Charles W. Goode v. Wings of Alpharetta, Inc., et al, No. 13-14909 (11th Cir. 2014)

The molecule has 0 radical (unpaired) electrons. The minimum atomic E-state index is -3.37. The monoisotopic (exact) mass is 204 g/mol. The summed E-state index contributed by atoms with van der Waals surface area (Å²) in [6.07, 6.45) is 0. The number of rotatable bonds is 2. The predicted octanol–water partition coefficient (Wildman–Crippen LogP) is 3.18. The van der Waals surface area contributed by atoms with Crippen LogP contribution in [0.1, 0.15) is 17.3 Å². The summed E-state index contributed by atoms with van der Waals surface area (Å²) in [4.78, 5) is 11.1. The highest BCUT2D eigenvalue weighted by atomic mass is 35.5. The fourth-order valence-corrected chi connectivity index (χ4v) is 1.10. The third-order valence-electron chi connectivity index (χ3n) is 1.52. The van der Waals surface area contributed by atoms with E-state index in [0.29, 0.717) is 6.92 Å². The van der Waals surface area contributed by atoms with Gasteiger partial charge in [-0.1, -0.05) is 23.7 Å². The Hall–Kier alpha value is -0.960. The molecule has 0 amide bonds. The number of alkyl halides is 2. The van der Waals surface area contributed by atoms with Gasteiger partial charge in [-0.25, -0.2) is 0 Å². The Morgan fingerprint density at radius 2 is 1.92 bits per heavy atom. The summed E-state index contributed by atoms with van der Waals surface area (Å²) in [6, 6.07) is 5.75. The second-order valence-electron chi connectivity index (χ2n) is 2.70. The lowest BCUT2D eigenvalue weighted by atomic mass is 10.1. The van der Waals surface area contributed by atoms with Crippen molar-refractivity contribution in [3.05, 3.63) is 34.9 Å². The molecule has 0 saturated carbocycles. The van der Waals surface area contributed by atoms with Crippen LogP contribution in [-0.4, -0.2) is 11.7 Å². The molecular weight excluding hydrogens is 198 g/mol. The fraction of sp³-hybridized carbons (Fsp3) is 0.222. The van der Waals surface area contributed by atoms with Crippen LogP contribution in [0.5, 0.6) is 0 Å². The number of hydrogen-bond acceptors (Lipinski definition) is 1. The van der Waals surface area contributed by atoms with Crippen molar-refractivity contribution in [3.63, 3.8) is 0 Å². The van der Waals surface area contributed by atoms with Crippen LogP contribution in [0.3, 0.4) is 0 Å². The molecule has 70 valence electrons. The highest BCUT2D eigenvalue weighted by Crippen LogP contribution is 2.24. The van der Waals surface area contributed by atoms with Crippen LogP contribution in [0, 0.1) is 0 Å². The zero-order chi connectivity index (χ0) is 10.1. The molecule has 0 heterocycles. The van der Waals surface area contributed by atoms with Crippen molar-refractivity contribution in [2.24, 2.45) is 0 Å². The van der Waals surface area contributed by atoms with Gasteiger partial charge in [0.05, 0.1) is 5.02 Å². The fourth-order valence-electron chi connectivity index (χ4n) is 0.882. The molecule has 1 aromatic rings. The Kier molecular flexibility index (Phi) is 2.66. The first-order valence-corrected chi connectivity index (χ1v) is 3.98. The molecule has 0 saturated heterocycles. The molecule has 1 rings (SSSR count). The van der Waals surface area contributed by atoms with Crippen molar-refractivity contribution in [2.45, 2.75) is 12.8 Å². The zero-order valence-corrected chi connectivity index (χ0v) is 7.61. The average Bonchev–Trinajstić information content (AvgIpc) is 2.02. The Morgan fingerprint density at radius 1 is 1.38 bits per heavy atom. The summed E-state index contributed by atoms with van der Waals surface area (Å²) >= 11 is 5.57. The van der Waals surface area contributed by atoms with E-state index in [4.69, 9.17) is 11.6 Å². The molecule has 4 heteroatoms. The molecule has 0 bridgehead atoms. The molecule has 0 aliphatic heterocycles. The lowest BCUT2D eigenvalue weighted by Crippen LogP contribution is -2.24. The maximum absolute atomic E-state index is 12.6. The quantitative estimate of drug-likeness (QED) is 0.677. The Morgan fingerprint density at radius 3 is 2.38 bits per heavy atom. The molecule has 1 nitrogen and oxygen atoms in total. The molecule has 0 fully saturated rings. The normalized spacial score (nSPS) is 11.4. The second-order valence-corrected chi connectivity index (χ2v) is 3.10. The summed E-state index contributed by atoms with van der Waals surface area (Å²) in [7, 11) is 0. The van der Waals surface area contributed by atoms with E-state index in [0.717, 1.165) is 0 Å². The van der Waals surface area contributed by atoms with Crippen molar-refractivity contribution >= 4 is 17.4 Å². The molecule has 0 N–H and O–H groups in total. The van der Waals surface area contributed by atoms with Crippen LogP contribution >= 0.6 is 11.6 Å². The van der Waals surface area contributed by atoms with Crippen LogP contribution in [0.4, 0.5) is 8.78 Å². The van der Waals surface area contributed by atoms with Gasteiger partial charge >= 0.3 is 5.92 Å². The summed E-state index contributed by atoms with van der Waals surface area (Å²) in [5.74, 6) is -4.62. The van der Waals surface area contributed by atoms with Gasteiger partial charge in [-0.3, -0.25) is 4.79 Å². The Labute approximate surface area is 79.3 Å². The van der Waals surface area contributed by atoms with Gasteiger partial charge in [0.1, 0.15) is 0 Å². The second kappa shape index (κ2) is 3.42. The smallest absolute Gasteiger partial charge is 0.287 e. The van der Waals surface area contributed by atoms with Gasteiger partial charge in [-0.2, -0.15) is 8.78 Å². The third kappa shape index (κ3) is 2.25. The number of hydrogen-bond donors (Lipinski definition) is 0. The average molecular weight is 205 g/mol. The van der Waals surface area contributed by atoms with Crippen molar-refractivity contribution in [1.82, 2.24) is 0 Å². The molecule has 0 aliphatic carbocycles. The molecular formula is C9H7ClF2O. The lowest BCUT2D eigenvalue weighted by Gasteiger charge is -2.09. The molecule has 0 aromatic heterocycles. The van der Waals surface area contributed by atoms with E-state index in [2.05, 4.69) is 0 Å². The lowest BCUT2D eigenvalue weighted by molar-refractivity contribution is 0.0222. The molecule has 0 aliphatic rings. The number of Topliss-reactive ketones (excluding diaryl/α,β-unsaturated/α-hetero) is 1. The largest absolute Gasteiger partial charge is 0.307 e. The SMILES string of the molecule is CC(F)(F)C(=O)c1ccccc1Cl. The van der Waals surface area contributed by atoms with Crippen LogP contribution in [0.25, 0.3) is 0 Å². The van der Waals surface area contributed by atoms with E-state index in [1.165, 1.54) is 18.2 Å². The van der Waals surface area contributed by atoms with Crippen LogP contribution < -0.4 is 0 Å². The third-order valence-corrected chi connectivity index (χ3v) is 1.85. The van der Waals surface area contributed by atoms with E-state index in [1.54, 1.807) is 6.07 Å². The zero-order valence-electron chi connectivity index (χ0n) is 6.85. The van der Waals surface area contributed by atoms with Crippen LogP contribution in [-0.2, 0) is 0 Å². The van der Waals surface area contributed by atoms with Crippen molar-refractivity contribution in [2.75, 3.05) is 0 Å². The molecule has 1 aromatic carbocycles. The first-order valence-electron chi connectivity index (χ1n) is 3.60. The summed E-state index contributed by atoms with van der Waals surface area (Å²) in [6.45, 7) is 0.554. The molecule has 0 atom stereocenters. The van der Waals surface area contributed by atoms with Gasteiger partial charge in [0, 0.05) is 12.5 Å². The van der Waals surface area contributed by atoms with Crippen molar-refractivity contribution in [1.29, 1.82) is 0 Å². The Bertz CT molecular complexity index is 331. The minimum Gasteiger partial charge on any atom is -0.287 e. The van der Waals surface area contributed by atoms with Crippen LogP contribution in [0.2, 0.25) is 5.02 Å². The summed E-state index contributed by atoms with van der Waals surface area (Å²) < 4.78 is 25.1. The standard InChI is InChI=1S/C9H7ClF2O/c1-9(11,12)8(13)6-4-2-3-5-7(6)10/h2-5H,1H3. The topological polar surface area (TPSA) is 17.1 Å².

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Case: 13-14909 Date Filed: 10/06/2014 Page: 1 of 12 [DO NOT PUBLISH] IN THE UNITED STATES COURT OF APPEALS FOR THE ELEVENTH CIRCUIT ________________________ No. 13-14909 Non-Argument Calendar ________________________ D.C. Docket No. 1:11-cv-01337-WSD CHARLES W. GOODE, On behalf of himself and all non-exempt Employees of Wild Wing Cafe both past & present who consent to representation, Plaintiff-Appellant, KATRENIA CHARLENE GOODE, Interested Party-Appellant, versus WILD WING CAFE, d.b.a. Tapps Two LLC, et al., Defendants, WINGS OF ALPHARETTA, INC., GREG DOCKERY, individually, VIPUL PATEL, individually, and other, Case: 13-14909 Date Filed: 10/06/2014 Page: 2 of 12 JOHN DOE(S) OWNERS, individually, Defendants-Appellees. ________________________ Appeal from the United States District Court for the Northern District of Georgia ________________________ (October 6, 2014) Before WILLIAM PRYOR, JORDAN, and ANDERSON, Circuit Judges. PER CURIAM: Charles Goode appeals the grant of summary judgment in favor of Wings of Alpharetta, Inc., as well as the denial of two post-judgment motions pursuant to Federal Rule of Civil Procedure 60(b)(3). He also appeals the district court s grant of attorney s fees under 28 U.S.C. § 1927. After review of the record and the parties briefs, we affirm in part and dismiss in part. 1 I Because we write for the parties, we assume familiarity with the underlying facts of the case and recite only what is necessary to resolve this appeal. Mr. Goode sued Wings, his former employer, asserting (among other things) discrimination claims under Title VII of the Civil Rights Act of 1964 and 42 1 Because Mr. Goode s appeal, insofar as it was timely filed, focuses largely on his challenge of the district court s own sanctions order, we exercise our discretion to deny Wings motion for sanctions pursuant to Federal Rule of Appellate Procedure 38 and 28 U.S.C. § 1912. 2 Case: 13-14909 Date Filed: 10/06/2014 Page: 3 of 12 U.S.C. § 1981. Wings ultimately moved for summary judgment on these claims, arguing that Mr. Goode failed to establish a prima facie case of racial discrimination and, in the alternative, that Wings terminated him for legitimate, non-discriminatory reasons: namely, his tardiness to work and poor job performance. In support, Wings attached employee work schedules along with an affidavit from Greg Dockery, one of Mr. Goode s supervisors during his employment with the company, which purported to verify Wings nondiscriminatory rationales for its termination decision. On August 17, 2012, more than a month after the July 16, 2012, deadline for filing summary judgment motions set by the district court s scheduling order and Northern District of Georgia Local Rule 56.1(D), Mr. Goode filed an untimely summary judgment motion of his own, in which he characterized Mr. Dockery s affidavit as a manufactured document that contained a [f]raudulent list of nonminority Wings employees purportedly terminated for not appearing for work on time. In addition to being filed out of time, the motion contained no separate, concise, numbered statement of material facts to which the movant contend[ed] there is no genuine issue to be tried, as required under Local Rule 56.1(B). Mr. Goode then filed a Motion to Strike the Affidavit of Gregory Dockery, Request for Entry of Default, Motion for Award of Attorneys Fees & Reasonable Expenses and Request for Sanctions, on the basis of the allegedly false hearsay 3 Case: 13-14909 Date Filed: 10/06/2014 Page: 4 of 12 testimony that Mr. Dockery proffered in his affidavit. On September 27, 2012, more than three months after the close of discovery, Mr. Goode moved for an order compelling production of Department of Labor records in a purported attempt to verify Wings alleged termination of non-minority employees for the same reason proffered for his own termination. Adopting the magistrate judge s report and recommendation, the district court granted Wings motion for summary judgment and denied Mr. Goode s motion for summary judgment, motion to strike, and motion to compel production of DOL records. Following the district court s summary judgment order, Wings moved for sanctions under 28 U.S.C. § 1927 to recover attorney s fees and costs incurred in responding to Mr. Goode s motion for summary judgment, motion to strike, and motion to obtain discovery from the DOL. Mr. Goode, for his part, filed two motions for reconsideration of and relief from the district court s order pursuant to Rule 60(b)(3). The district court granted Wings motion for sanctions. Observing that Mr. Goode s summary judgment motion was untimely and failed to comply with the Federal Rules of Civil Procedure and with the local rules of court, the district court concluded that it was so lacking in legal or probative value that no reasonable attorney would have filed it. With respect to Mr. Goode s motion to strike, the district court endorsed the magistrate judge s observations that the 4 Case: 13-14909 Date Filed: 10/06/2014 Page: 5 of 12 purportedly objectionable testimony in Mr. Dockery s affidavit was clearly not hearsay, that the motion was poorly written and difficult to comprehend, and that Mr. Goode improperly sought sanctions under Federal Rule of Civil Procedure 37 without first obtaining an underlying discovery order. The district court finally ruled that Mr. Goode s motion for additional discovery was so untimely as to be objectively unreasonable, and . . . unnecessarily multiplied the proceedings. The district court likewise denied Mr. Goode s motions for reconsideration and relief from judgment, concluding that they merely raised arguments that the district court already rejected and unsubstantiated accusations that could have been but were not included in a statement of material facts accompanying Mr. Goode s summary judgment motion. The district court also observed that, to the extent Mr. Goode sought reconsideration, his motions were untimely under Local Rule 7.2E, which required Mr. Goode to file any motions for reconsideration of the district court s underlying order within 28 days. Mr. Goode now appeals. II On appeal, Mr. Goode argues that the district court improperly granted summary judgment in favor of Wings because he set forth a prima facie case of discrimination and the district court erroneously relied on Mr. Dockery s sham affidavit. Mr. Goode also contends that the district court erred in imposing 5 Case: 13-14909 Date Filed: 10/06/2014 Page: 6 of 12 sanctions because his late filing of his summary judgment motions was justified. Specifically, although the magistrate judge extended discovery to permit Wings to produce relevant evidence, Mr. Goode did not have a sufficient opportunity to review and respond to that evidence. A As an initial matter, we must determine which of the district court s orders we have jurisdiction to review. We have an obligation to assess sua sponte whether we have jurisdiction at any point in the appellate process. Frulla v. CRA Holdings, Inc., 543 F.3d 1247, 1250 (11th Cir. 2008). The timely filing of a notice of appeal is a mandatory prerequisite to the exercise of appellate jurisdiction. Rinaldo v. Corbett, 256 F.3d 1276, 1278 (11th Cir. 2001). A notice of appeal in a civil case must be filed within 30 days after the judgment or order appealed from is entered. Fed. R. App. P. 4(a)(1)(A). A motion for relief under Rule 60 that is filed within 28 days after the entry of the judgment is considered a tolling motion, and the appeal period runs from the entry of the order disposing of the last such outstanding motion. Fed. R. App. P. 4(a)(4)(A)(vi). A Rule 60(b) motion filed more than 28 days after the entry of judgment, however, does not toll the time for filing a notice of appeal. See, Am. Mfrs. Mut. Ins. Co. v. Edward D. Stone, Jr. & Assoc., 743 F.2d 1519, 1522 (11th Cir. 1984). The denial of such a motion is separately appealable, and does not 6 Case: 13-14909 Date Filed: 10/06/2014 Page: 7 of 12 bring up the underlying judgment for review. Gibbs v. Maxwell House, A Div. of Gen. Foods Corp., 738 F.2d 1153, 1155 (11th Cir. 1984) (citation omitted). The district court entered its order on the parties cross-motions for summary judgment and Mr. Goode s motion to strike and motion for additional discovery on March 13, 2013, and judgment was entered on the same day. Mr. Goode filed his post-judgment motions for reconsideration or relief from judgment on April 16 and May 7, 2013, both of which fell more than 30 days after the district court s order of March 13, 2013. Mr. Goode filed his notice of appeal on October 23, 2013. We therefore lack jurisdiction to review the March 13, 2013 order, as the subsequently filed post-judgment motions, filed more than 28 days later, did not toll the appeal period. Fed. R. App. P. 4(a)(4)(A)(vi). We therefore dismiss this appeal insofar as it concerns the district court s March 13, 2013, order and proceed to review the district court s order on the parties post-judgment motions, over which we do have jurisdiction. B Mr. Goode argues that the district court abused its discretion when it denied his motions under Rule 60(b)(3). We disagree. We review the district court s denial of a Rule 60(b) motion for abuse of discretion. Frederick v. Kirby Tankships, Inc., 205 F.3d 1277, 1287 (11th Cir. 2000). Discretion means the district court has a range of choice, and that its 7 Case: 13-14909 Date Filed: 10/06/2014 Page: 8 of 12 decision will not be disturbed as long as it stays within that range and is not influenced by any mistake of law. Betty K Agencies, Ltd. v. M/V Monada, 432 F.3d 1333, 1337 (11th Cir. 2005) (quotation omitted). Under Rule 60(b)(3), a court may relieve a party from a final judgment upon a showing of fraud, misrepresentation, or misconduct by an opposing party. To obtain relief, the moving party must prove by clear and convincing evidence that the adverse party obtained the verdict through fraud, misrepresentations, or other misconduct. Frederick, 205 F.3d at 1287. The moving party must also demonstrate that the alleged conduct prevented him from fully presenting his case. Id. A party does not state grounds for relief under Rule 60(b) by merely showing mistakes of law that could have been raised on appeal of the underlying judgment. Rice v. Ford Motor Co., 88 F.3d 914, 918-19 (11th Cir. 1996). Thus, although a Rule 60(b) motion is to be given a liberal and remedial construction, it cannot be used as a substitute for a proper and timely appeal of the district court s judgment. Cavaliere v. Allstate Ins. Co., 996 F.2d 1111, 1115 (11th Cir. 1993). As a threshold matter, Mr. Goode s initial brief does not address the district court s denial of his Rule 60(b)(3) motions. Any arguments related to the district court s denial of those motions are therefore abandoned. See Sapuppo v. Allstate Floridian Ins. Co., 739 F.3d 678, 681 (11th Cir. 2014). 8 Case: 13-14909 Date Filed: 10/06/2014 Page: 9 of 12 Even if the issue were not abandoned, however, the district court did not abuse its discretion in its denial of these motions, as Mr. Goode did not offer clear and convincing evidence of fraud and misconduct against Wings. In addition to setting forth conclusory assertions of fraud, Mr. Goode belatedly filed the affidavit of James Bussey, a former Wings kitchen manager, in an attempt to cast doubt on Wings proffered rationale for Mr. Goode s termination. Even if the affidavit were read liberally, however, it could only be said to set forth an alternative version of events from the narrative that Wings proffered through Mr. Dockery s affidavit, and that is a far cry from the high evidentiary showing necessary to obtain relief under the rule. Frederick, 205 F.3d at 1287. C Nor did the district court err in imposing sanctions under 28 U.S.C. § 1927. We review the imposition of sanctions under § 1927 for abuse of discretion. Peterson v. BMI Refractories, 124 F.3d 1386, 1390 (11th Cir. 1997). Any attorney who so multiplies the proceedings in any case unreasonably and vexatiously may be required by the court to satisfy personally the excess costs, expenses, and attorneys fees reasonably incurred because of such conduct. 28 U.S.C. § 1927. To justify the grant of attorney s fees under § 1927, the district court must find that (1) the attorney engaged in unreasonable and vexatious conduct; (2) such conduct multiplied the proceedings; and (3) the amount of the award does not 9 Case: 13-14909 Date Filed: 10/06/2014 Page: 10 of 12 exceed the costs, expenses, and attorneys fees reasonably incurred due to such conduct. Peterson, 124 F.3d at 1396. A district court may justifiably assess sanctions under § 1927 when the attorney s conduct is so egregious that it is tantamount to bad faith. Norelus v. Denny's, Inc., 628 F.3d 1270, 1282 (11th Cir. 2010). The district court did not abuse its discretion in its grant of Wings motion for sanctions. First, Mr. Goode s summary judgment motion was filed more than a month out of time. In addition, it did not comply with the district court s local rules. Second, Mr. Goode s motion to strike improperly sought Rule 37 sanctions against Wings without an underlying order compelling discovery. United States v. Certain Real Property Located at Route 1, Bryant, Ala., 126 F.3d 1314, 1317 (11th Cir. 1997). Mr. Goode also sought to use this motion to strike Mr. Dockery s affidavit, frivolously arguing that Mr. Dockery impermissibly relied on hearsay in testifying that Mr. Goode used foul language while working and that other managers found Mr. Dockery s performance record unsatisfactory; such testimony was proffered as evidence of Wings rationale for its decision to terminate Mr. Goode, rather than for the truth of the matters asserted. See Fed. R. Evid. 801(c) (defining hearsay as a statement used to prove the truth of the matter asserted ); Moore v. Sears, Roebuck & Co., 683 F.2d 1321, 1323 n.4 (11th Cir. 1982) ( It is well settled in employment discrimination cases such as this that for an employer 10 Case: 13-14909 Date Filed: 10/06/2014 Page: 11 of 12 to prevail the [fact finder] need not determine that the employer was correct in its assessment of the employee s performance; it need only determine that the defendant in good faith believed plaintiff s performance to be unsatisfactory and that the asserted reason for the discharge is therefore not a mere pretext for discrimination. ). Third, Mr. Goode s motion to obtain discovery from the DOL was improperly filed more than three months after the close of the discovery period and two months after the dispositive motions deadline. Mr. Goode seeks to justify his inordinate delay in filing this motion and his summary judgment motion by arguing that he lacked an earlier opportunity to respond to evidence that Wings belatedly produced, and only received several deposition transcripts after the discovery and dispositive motions cut-off, but this argument lacks merit. Mr. Goode could have moved for an extension of time to file his summary judgment motion or respond to Wings motion, moved for leave to take additional discovery under Federal Rule of Civil Procedure 56(d), or (pursuant to the magistrate judge s scheduling order) arranged for a telephonic conference as a prerequisite to filing a motion to compel. In sum, the district court therefore did not abuse its discretion in concluding that Mr. Goode s motions were unreasonably and vexatiously filed and multiplied proceedings in the case. Peterson, 124 F.3d at 1396. 11 Case: 13-14909 Date Filed: 10/06/2014 Page: 12 of 12 III The district court s denial of Mr. Goode s Rule 60(b)(3) motions and imposition of sanctions under 28 U.S.C. § 1927 are affirmed. Mr. Goode s appeal of the district court s March 13, 2013, order and judgment is dismissed. AFFIRMED IN PART AND DISMISSED IN PART. 12